Ah, you take a break and the thoughts continue on in hypertext threads to another universe of ideas: applying the principle of weight/lightness that Kundera is giving us.
Using the passages of the book noted in the prior post, let’s examine the theory. One would think that bearing the burden of guilt would be the weight, the responsibility, and that the declaration of innocence (even out of ignorance) would be the lightness and freedom of burden. But wait–isn’t that the very essence of "the unbearable lightness?"
For those who may shout that "not knowing" frees them from the burden, also, if they have a shred of decency, understand that they do indeed bear responsibility and that’s what their burden is. Maybe it’s just conscience, or maybe it’s something within each of us that doesn’t let us off the hook with ourselves as easily as society might be willing to do. Maybe it’s that ‘shoulda, woulda, coulda’ that is a self-imposed standard that only each man knows for himself.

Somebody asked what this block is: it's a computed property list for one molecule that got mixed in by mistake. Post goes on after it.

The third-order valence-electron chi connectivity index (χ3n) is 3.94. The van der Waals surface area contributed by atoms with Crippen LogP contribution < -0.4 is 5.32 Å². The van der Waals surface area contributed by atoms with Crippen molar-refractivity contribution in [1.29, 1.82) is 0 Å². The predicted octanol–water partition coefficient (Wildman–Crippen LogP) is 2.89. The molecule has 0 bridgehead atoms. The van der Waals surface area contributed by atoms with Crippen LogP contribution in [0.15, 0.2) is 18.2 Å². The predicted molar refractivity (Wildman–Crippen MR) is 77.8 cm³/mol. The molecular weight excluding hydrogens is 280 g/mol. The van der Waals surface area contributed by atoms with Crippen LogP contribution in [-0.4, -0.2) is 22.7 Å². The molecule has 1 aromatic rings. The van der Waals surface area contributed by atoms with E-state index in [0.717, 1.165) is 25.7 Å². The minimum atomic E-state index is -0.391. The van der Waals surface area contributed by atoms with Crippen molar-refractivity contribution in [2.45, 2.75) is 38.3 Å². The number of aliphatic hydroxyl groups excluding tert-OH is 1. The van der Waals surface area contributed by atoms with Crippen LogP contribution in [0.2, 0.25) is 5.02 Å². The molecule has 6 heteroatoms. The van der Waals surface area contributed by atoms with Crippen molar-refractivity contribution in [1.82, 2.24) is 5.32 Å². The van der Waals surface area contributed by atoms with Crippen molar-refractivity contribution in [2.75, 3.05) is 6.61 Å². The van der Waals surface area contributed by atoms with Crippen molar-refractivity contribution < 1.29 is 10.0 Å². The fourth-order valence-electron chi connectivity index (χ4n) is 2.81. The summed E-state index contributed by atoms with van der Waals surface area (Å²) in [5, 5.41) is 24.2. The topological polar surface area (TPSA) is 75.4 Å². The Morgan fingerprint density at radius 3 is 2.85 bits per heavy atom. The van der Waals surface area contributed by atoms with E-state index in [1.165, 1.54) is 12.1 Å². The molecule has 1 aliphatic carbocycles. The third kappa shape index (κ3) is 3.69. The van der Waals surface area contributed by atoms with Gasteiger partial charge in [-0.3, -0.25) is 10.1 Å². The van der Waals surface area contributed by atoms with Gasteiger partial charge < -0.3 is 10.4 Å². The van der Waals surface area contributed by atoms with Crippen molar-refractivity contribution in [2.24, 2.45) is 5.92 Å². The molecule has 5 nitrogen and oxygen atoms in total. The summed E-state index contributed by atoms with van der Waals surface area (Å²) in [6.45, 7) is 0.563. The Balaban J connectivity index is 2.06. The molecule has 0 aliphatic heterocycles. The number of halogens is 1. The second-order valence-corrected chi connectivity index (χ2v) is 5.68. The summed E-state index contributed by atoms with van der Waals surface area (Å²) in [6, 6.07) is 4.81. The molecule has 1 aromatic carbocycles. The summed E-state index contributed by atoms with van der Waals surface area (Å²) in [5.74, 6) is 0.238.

And, I think that we also impose a double standard; one for own behavior and one for that of others. Some people are more demanding of others than they are on themselves. Some are more forgiving of others than of themselves. But the unbearable burden is the one we take up and carry when we’re not looking to do so.